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After train derailment in Missouri, railroad educators give tips to prevent accidents at crossings

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Posted at 5:56 PM, Jun 28, 2022
and last updated 2022-06-29 17:02:43-04

APPLETON (NBC 26) — Cars fly over the tracks at an Appleton railroad crossing along N. McCarthy Road. It's exactly what drivers aren't suppose to do.

"A crossing like this, there aren't any gates or lights," said Gary Koerner. "So the big thing is, you've got to be prepared to stop, because the train can come at any time from any direction."

Koerner is Wisconsin's coordinator for Operation Lifesaver, a national non-profit that promotes rail safety education.

The lack of crossing arms and flashing red lights he described outlines a passive railroad crossing, many of which can be found across Northeast Wisconsin.

Last year, Koerner said there were more than 40 collisions between a truck and vehicle in Wisconsin. Two-thirds of them happened at passive railroad crossings. The remainder occurred at active crossings. In 25% of the incidents at active crossings, Koerner said a train was already in the intersection when a vehicle drove into it.

"When you see that advanced warning sign, you slow down. You prepare to stop in case a train is there," Koerner said.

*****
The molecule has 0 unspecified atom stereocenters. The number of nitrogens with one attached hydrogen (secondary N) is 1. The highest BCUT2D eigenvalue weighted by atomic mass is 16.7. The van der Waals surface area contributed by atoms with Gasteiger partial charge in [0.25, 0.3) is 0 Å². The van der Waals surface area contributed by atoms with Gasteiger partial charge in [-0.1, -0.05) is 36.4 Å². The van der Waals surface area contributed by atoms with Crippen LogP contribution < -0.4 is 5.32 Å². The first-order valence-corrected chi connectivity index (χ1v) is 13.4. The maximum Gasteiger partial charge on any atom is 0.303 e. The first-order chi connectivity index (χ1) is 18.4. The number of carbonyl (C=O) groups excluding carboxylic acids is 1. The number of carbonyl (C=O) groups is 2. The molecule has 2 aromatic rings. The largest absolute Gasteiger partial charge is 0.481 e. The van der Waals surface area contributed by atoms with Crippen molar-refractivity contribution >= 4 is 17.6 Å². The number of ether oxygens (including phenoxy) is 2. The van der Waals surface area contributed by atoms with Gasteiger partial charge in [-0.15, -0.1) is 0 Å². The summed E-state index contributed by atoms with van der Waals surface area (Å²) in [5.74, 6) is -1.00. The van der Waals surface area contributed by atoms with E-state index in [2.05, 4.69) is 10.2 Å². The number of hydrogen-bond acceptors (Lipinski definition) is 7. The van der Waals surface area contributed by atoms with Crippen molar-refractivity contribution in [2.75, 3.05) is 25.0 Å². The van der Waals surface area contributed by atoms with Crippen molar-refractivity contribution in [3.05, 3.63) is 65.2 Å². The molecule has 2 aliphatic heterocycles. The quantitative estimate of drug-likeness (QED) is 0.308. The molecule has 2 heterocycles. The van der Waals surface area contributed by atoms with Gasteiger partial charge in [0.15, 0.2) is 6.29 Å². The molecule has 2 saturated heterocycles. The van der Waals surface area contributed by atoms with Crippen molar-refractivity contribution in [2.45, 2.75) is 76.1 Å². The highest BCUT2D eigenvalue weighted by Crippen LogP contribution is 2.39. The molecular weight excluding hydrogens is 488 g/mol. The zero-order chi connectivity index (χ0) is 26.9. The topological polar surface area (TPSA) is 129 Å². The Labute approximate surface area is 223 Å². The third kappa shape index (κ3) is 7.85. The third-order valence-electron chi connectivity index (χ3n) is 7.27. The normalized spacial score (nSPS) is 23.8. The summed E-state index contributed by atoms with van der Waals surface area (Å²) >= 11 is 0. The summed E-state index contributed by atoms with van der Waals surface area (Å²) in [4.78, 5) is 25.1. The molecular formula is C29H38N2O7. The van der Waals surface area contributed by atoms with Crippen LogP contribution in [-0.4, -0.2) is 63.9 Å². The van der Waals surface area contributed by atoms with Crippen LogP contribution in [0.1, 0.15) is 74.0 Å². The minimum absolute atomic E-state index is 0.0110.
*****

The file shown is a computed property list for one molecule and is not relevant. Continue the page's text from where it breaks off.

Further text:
People looking to walk over a railroad crossing should stop a minimum of 15 feet before the tracks. Koerner said they need to stop and listen for a train horn and look both ways before crossing. If the coast is clear, people are good to cross over the tracks.

The same rule of thumb applies for drivers, who should stop 15 to 20 feet before railroad tracks.

Any distractions should be put to bed once the yellow warning sign is in sight.

"If you've got those ear buds in, take them out so you can hear if a train is coming," Koerner said.

Trains typically overhang from the tracks at least 3 feet.

"If you're in a vehicle and traffic's backed up, just make sure you have enough room on the other side to get safely across so you're not stuck in the middle or stuck on top of the tracks," said Trooper Jamie Kahkola, Wisconsin State Patrol.

Kahkola said it can take at least a mile for a train to stop.

"By the time you see them, it might be too late."

That's why he said it's always safest to anticipate a train will pass by.

Koerner added it's illegal to walk on railroad tracks outside of the crossings. In Wisconsin, he said 11 people died last year from trespassing.

Four people have now died after a train and truck collided in Missouri. Around 150 others were injured and transferred to 10 nearby hospitals. Sixteen kids and 8 adults from two Appleton boy scout troops were aboard the train when it struck a dump truck. None of them are seriously injured.